Guest post: It’s Time to Enjoy the Twilight

By Richa Bansal who sent me this short and introspective piece on a difficult day when life revealed itself as beautiful….

I have always run a race with myself. Right from childhood. With due rewards of course in terms of career success and associated benefits. But not without its cost. The biggest one being I forgot what it meant to slow down, even if for a few moments.

Until today, when a severe back spasm and a hearty scolding from my physiotherapist placed me under ‘house arrest’ for five straight days with strict instructions of ‘no going to office’, ‘no alcohol over the weekend’, and ‘no exercise (for two weeks!)’. Clubbed with daily physiotherapy and muscle relaxants I didn’t particularly relish. In short, I had to rest it out and there was no shortcut.

I was appalled! Having been trained as a journalist in my formative years, I am used to finding my way out of sticky situations and often enough having my way. This time I had to comply. Not so much because I wanted to but because the pain was too much to bear.

I am used to being super active. If not working, I am doing high intensity exercise (my room has most of the basic equipment of a gym), or making an errands list (a must when you live alone), or catching up on news, or having a whatsapp/skype call with friends abroad, or compulsively responding to emails at night.

Yes, I meditate for a few minutes in the morning, but after that it is non-stop. I didn’t realise or value the importance of stopping in the tracks to appreciate the moment – be it the rain, a walk in the park, or watching the twilight hues. Even if I ever did, being an obsessive planner cum organiser, some list would be constantly running in the background in my head.

Naturally, as I trudged back home, I was grouchy about how I was going to get through five full days of rest. As I was planning all that I had to reschedule, my back creaked again, and a book I recently purchased called ‘Present over Perfect’ flashed across my mind.

I suppose it is not a coincidence that in the last 10 days, I watched Shauna Niequist talk about her book on Oprah Winfrey’s show, where she spoke about how she used to ‘skim’ through life and then decided one day to slow down. Not give up. But re-craft her life. Deconstruct it and decide what to retain and what to let go in order to improve the quality of her life. I was inspired enough to buy the book off Amazon but hadn’t yet opened it.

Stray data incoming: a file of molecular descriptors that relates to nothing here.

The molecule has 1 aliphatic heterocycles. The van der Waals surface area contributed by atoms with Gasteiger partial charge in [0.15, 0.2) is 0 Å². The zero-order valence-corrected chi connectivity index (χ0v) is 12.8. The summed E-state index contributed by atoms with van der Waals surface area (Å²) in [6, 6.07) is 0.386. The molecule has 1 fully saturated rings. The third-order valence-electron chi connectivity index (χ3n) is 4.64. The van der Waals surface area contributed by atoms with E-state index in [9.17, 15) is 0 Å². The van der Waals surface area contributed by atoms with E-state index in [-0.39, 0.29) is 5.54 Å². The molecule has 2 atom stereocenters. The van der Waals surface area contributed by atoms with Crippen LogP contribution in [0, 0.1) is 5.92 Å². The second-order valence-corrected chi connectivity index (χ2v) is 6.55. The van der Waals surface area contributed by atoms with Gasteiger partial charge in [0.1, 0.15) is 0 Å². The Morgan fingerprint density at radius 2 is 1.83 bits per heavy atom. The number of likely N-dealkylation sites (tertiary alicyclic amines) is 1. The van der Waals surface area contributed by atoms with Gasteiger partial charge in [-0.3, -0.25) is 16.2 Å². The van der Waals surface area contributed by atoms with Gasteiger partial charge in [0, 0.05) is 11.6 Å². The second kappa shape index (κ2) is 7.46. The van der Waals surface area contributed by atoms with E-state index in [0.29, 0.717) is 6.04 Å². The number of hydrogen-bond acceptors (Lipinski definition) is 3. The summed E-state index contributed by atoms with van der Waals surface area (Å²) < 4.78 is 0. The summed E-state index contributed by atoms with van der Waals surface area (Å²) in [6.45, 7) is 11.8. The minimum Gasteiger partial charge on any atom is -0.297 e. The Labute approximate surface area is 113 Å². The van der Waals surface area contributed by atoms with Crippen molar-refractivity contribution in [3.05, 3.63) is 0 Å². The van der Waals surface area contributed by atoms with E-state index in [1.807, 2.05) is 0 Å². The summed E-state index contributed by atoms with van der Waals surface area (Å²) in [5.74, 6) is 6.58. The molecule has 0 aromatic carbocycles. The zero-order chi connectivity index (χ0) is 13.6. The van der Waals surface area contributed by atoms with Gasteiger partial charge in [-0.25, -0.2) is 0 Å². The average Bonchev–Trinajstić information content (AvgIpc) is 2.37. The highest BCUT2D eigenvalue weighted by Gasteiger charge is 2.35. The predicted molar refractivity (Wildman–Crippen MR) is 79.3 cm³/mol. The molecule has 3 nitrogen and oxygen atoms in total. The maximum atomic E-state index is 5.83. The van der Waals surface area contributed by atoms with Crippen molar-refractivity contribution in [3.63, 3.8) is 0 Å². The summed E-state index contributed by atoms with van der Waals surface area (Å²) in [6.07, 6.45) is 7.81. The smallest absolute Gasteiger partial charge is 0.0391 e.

Walking up the stairs, I noticed that the weather had suddenly changed, and the sun was about to set. It was twilight. I didn’t want to lie down again, so I decided to go up to my terrace, which is surrounded by greenery and stroll a bit. Since I was not meant to even walk fast right now.

And as I stood there barefoot, with a cool breeze flowing through my hair, an overcast grey sky with shades of pink and orange, the leaves of the plants on the parapet swaying slightly, the white flowers gleaming, a salty smell in the air which precedes rain, and birds flying home – I calmed down. I was present in that moment, not thinking about anything else, not worrying about what needed to be done, but simply taking in the twilight.

Twilight has always been particularly calming for me – there is something about the stillness of that transition zone, which I find mystical. Somewhat of a parallel to life – so much of which is in flux.

Plant on the parapet

I used to go for evening walks by the lake near which I grew up in Calcutta all throughout my growing up years and often watch the sun set over the water – the solitude was blissful. And I realised suddenly how much I missed it. A few moments of solitude, not once in a while, but throughout the day are essential.

And in that moment, I decided that I was going to enjoy this forced ‘house arrest’. I was going to go up every day to my wonderful terrace for the next four days to soak in the twilight. I plucked a white flower, came down, placed it on my altar (yes, I pray) and said thank you. And messaged my physiotherapist thanking her for forcing me to slow down. Her response – ‘Great. One should take such breaks without pain ;)’!

In seasons of deep transformation, silence will be your greatest guide. Even if it's scary, especially if it's scary, let silence be your anchor, your sacred space, your dwelling place.

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About ramblinginthecity

I am an architect and urban planner, a writer and an aspiring artist. I love expressing myself and feel strongly that cities should have spaces for everyone--rich, poor, young, old, healthy and sick, happy or depressed--we all need to work towards making our cities liveable and lovable communities.

Posted on September 18, 2017, in Personal and tagged , . Bookmark the permalink. Leave a comment.

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